Pneumonia is the most common complication of bronchitis. It happens when the infection spreads further into the lungs, causing air sacs inside the lungs to fill up with fluid. 1 in 20 cases of bronchitis leads to pneumonia.
People at an increased risk of developing pneumonia include:
people who smoke
people with other health conditions, such as heart, liver or kidney disease
people with a weakened immune system
Mild pneumonia can usually be treated with antibiotics at home. More severe cases may require admission to hospital.
Who is affected
Acute bronchitis is one of the most common types of lung infection, and is one of the top five reasons for GP visits.
Acute bronchitis can affect people of all ages, but is most common in younger children under the age of five. It is more common in winter, and often develops following a cold, sore throat or flu.
It is estimated that there are around 2 million people in the UK affected by chronic bronchitis. Most of these are adults over the age of 50.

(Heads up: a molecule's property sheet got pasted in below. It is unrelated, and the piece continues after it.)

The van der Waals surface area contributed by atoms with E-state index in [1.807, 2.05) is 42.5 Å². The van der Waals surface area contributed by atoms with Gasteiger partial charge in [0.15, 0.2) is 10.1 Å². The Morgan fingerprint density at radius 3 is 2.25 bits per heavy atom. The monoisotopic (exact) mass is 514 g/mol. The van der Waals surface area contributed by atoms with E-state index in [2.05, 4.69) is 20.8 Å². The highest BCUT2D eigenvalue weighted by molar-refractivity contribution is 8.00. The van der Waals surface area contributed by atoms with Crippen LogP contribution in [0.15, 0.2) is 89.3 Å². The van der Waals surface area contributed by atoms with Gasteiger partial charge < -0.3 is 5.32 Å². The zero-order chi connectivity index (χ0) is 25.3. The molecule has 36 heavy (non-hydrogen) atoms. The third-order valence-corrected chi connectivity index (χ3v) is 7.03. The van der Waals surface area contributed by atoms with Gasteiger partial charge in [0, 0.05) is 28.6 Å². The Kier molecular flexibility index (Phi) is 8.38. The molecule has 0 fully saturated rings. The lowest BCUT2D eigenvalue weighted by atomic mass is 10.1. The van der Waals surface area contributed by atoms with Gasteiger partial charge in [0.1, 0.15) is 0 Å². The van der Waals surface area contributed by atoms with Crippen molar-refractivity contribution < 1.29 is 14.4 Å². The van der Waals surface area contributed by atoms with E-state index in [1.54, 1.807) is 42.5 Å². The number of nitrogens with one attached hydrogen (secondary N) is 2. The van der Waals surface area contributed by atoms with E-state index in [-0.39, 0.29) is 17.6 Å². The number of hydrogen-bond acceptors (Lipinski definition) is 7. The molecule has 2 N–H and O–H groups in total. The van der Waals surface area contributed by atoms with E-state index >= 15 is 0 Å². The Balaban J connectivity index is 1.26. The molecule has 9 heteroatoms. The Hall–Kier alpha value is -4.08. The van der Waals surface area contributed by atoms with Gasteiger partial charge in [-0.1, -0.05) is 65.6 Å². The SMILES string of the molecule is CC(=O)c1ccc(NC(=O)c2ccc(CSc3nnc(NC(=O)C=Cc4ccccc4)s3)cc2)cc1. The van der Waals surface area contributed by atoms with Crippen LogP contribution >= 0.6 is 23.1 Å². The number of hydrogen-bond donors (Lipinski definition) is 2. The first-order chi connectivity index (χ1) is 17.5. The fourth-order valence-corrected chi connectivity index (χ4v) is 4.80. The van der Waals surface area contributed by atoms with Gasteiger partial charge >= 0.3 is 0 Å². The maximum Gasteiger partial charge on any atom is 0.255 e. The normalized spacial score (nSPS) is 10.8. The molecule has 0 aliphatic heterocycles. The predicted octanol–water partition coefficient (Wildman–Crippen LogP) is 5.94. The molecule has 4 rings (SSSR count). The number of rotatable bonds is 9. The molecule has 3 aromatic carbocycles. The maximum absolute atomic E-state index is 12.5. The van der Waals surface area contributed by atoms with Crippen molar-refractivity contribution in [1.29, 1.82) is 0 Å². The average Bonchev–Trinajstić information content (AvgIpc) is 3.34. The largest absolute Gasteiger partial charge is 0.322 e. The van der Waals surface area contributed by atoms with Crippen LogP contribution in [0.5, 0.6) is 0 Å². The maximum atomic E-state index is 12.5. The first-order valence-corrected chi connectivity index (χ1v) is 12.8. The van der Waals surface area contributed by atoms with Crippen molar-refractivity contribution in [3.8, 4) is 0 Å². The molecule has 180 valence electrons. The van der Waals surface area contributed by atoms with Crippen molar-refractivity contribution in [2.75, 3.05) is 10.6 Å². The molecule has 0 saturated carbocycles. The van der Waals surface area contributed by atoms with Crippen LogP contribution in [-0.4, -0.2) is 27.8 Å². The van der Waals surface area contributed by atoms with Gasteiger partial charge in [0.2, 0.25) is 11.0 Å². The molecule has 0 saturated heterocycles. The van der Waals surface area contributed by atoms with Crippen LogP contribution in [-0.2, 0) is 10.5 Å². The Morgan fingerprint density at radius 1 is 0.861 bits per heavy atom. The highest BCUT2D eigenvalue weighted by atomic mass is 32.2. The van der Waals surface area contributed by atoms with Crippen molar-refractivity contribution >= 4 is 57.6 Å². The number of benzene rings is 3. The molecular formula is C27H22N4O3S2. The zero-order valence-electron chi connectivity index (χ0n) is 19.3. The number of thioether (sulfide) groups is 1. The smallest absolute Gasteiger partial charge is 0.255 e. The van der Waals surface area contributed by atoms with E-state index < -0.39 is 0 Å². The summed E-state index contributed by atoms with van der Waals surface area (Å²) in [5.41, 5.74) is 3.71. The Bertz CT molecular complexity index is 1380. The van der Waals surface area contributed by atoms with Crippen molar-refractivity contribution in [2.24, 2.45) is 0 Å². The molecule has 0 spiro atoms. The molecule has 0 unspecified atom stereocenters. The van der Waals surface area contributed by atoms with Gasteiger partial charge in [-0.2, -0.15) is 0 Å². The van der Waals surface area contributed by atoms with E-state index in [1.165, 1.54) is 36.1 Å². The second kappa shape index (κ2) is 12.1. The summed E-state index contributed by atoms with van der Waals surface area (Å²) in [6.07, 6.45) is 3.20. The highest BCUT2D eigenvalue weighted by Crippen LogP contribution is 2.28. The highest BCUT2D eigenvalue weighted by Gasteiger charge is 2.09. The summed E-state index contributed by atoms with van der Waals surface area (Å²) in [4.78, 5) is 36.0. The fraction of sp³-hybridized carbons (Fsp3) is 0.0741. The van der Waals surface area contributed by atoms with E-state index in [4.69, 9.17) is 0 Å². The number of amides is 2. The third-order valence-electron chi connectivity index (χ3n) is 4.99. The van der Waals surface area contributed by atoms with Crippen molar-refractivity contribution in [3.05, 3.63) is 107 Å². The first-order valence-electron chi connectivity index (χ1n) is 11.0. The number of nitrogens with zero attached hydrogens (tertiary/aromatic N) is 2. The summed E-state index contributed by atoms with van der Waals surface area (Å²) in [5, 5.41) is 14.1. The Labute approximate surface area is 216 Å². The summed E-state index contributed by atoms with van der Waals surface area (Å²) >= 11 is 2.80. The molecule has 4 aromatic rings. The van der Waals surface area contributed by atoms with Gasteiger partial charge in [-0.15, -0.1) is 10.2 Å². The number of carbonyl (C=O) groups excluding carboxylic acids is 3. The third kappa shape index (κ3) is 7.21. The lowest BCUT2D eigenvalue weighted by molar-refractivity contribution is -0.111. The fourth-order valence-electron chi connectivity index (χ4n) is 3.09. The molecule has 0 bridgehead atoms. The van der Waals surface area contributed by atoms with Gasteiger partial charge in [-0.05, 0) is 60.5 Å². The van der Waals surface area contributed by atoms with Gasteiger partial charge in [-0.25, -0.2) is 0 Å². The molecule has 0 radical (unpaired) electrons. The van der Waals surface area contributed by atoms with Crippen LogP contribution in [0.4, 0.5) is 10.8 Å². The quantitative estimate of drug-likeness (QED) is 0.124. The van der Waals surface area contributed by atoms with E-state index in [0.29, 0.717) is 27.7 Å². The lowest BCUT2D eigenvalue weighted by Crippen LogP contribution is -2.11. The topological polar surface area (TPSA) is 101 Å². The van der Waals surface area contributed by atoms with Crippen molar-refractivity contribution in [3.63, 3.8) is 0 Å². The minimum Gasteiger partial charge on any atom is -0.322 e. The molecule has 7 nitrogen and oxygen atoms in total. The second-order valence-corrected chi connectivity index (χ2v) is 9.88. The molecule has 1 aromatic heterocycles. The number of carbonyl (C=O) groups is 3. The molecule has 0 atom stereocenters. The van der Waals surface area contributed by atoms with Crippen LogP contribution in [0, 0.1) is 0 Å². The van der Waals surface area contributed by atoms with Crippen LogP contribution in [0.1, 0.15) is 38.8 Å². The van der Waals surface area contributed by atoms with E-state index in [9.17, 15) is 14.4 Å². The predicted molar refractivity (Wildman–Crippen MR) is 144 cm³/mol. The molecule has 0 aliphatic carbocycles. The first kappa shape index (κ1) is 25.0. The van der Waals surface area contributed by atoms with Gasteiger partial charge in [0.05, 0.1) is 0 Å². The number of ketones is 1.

The main symptom of bronchitis is a cough, which may bring up yellow-grey mucus
Chronic obstructive pulmonary disease (COPD)
People with chronic bronchitis often develop another smoking-related lung disease called emphysema – where the air sacs inside the lungs become damaged, causing shortness of breath.
Chronic bronchitis and emphysema are usually referred to as chronic obstructive pulmonary disease (COPD).
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Symptoms of bronchitis
The main symptom of bronchitis is a hacking cough. It is likely that your cough will bring up thick yellow-grey mucus (phlegm), although this does not always happen.
Other symptoms of bronchitis are similar to those of other infections, such as the common cold or sinusitis, and may include:
runny or blocked nose
aches and pains
If you have bronchitis, your cough may last for several weeks after other symptoms have gone. You may also find that the continual coughing makes your chest and stomach muscles sore.
Some people may experience shortness of breath or wheezing, due to inflamed airways. However, this is more common with long-term (chronic) bronchitis.
Long-term (chronic) bronchitis
Chronic bronchitis is often known as chronic obstructive pulmonary disease (COPD).
The symptoms of COPD can include:
increasing breathlessness when exercising or moving around
a persistent cough that brings up mucus (phlegm)
frequent chest infections
The symptoms are often worse in the winter, and it is common to have two or more flare-ups a year. A flare-up is when your symptoms are particularly bad.